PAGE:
LISSE, The Netherlands — Waterlogged little Holland with its canals and windmills continues to draw visitors to its floral spectacles-unmatched for their beauty in a land of shocking colors and exotic plant life.-Jerry Hulse, Times Travel Editor
To enter Keukenhof Park is to invite an assault on the senses--rich floral perfumes, cascading water, colorful flower masses arching across manicured lawns and beneath centuries-old trees.
Keukenhof, southwest of Amsterdam near Lisse, lies at the end of a major bulb route in the heart of tulip country. Open from the end of March through the first half of May, it successively highlights crocus, hyacinth and narcissus displays along with early and late-flowering tulips.
Millions of bulb flowers, including more than 500 species of tulips, make the 70-acre park the world's largest flower exhibition.
With its heather garden and working windmill, greenhouses and roofed-in garden, lakes, fountains, swans and flamingos, Keukenhof offers a soothing escape into a magical world.
The park, created as a showplace by growers, marks just one facet of "The Land of Flowers," where plant growing represents both a national passion and its largest industry.
The Dutch fill their homes with blossoms and greenery; plant bulbs and shrubs appear on traffic islands and in shopping centers, and other flowers draw attention from balconies and lamp posts.
In Holland, dinner guests always take flowers or a plant to their hosts.
On the business end, the Dutch are the world's leading exporters of bulbs and flowers. The nation's enormous horticulture industry deals in blooms, bulbs and nursery plants on a level unmatched in scale or efficiency.
The country, with its severe winters and limited land, isn't naturally suited for flower-growing, but citizens caught the fever in the 18th Century when seagoing explorers brought back exotic plants from their journeys.
With typical innovation, the Dutch soon specialized in tulips and other bulbs that do well in a cool, damp climate. In the off-season, intensive greenhouse gardening provides flowers that fetch top prices. Dutch greenhouses cover 32 square miles in a country spanning only 16,000 square miles.
In springtime, flower lovers flock to the huge patchwork quilts of color stretching along the coast. Each field is planted in just one color, every flower meticulously in line.
Because the growers seek the bulb and not the bloom, visitors often come across piles of discarded flowers in the fields and are often offered garlands of flowers at roadside stalls.
Holland's promoters work hard to make touring easy. Signposts mark bulb and tree blossom routes for motorists and bicyclists.
Organized tours abound, too. The Netherlands Railway offers inexpensive combined tickets that include round-trip second-class travel to Haarlem or Leiden, a bus journey to Lisse and admission to Keukenhof. The 3 1/2-hour tour leaves Amsterdam twice a day from March through May.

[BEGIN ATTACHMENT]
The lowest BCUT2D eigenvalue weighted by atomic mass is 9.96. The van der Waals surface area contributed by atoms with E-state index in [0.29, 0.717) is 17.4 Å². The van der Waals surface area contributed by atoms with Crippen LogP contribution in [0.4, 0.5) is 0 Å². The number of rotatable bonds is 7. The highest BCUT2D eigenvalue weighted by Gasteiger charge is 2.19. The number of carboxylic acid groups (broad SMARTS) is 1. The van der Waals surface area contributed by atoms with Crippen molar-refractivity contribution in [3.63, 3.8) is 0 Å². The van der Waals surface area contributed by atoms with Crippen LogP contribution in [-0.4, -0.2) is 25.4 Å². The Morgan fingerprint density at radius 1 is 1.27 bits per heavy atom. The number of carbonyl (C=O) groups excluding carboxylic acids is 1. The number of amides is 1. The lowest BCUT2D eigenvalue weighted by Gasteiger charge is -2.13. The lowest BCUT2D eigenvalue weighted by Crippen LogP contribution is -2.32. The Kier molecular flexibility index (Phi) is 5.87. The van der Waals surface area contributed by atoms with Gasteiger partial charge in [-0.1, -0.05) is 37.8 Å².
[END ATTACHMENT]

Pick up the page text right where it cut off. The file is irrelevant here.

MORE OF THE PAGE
The trip passes through forested countryside, along dozens of small canals lined with tiny one-room houses and past working bulb fields. The bus tour provides a good view of colorful cities and elaborate mansions that dot the landscape near Lisse.
Budding botanists who wish to expand their knowledge study flowers and plants in depth at 60 centers throughout Holland.
Well-regarded facilities include a botanical garden at Leiden, a tree experimental station at Boskoop, the Hortus de Wolf tropical garden at Haren near Groningen, cut-flower gardens at Rijnsburg and heather gardens in Driebergen.
Greenhouses, where the hothouse and nursery industries raise lilacs, rhododendrons, roses, lilies, gladioli, dahlias and asters, offer blooms all year. Many are open to visitors.
In addition, flower parades and exhibits fill the calendar from spring to autumn.
Tourists can explore yet another aspect of the industry at the many flower markets held throughout Holland.
The 64-acre Aalsmeer auction, a few miles southwest of Amsterdam, welcomes visitors each weekday between 8 and 11 a.m.
The regional cooperative, representing 4,000 growers, sells nearly 9 million cut flowers and more than 600,000 potted plants each day, a thousand million flowers a year.
Visitors study the highly automated mass spectacle from a catwalk overlooking computerized dials that record buyers' bids and two-tiered computer-controlled carts that move blooms slowly across the floor.
Other auctions are held each weekday morning at Honselersdijk near Rotterdam and at Rijnsburg near Leiden.
Cities with flower markets include Amersfoort, Amsterdam, Delft, Groningen, Haarlem and Utrecht.
The most famous is Amsterdam's two-block floating flower market, with most stalls aboard boats moored in Singel Canal that rings the city's oldest section. A jungle of greenery greets buyers and browsers every day except Sunday. (Evenings bring the sparkle of flower boats outlined in lights.)
To learn more about each year's flower parades, shows and markets, contact the Netherlands National Tourist Office, 605 Market St., Room 401, San Francisco 94105.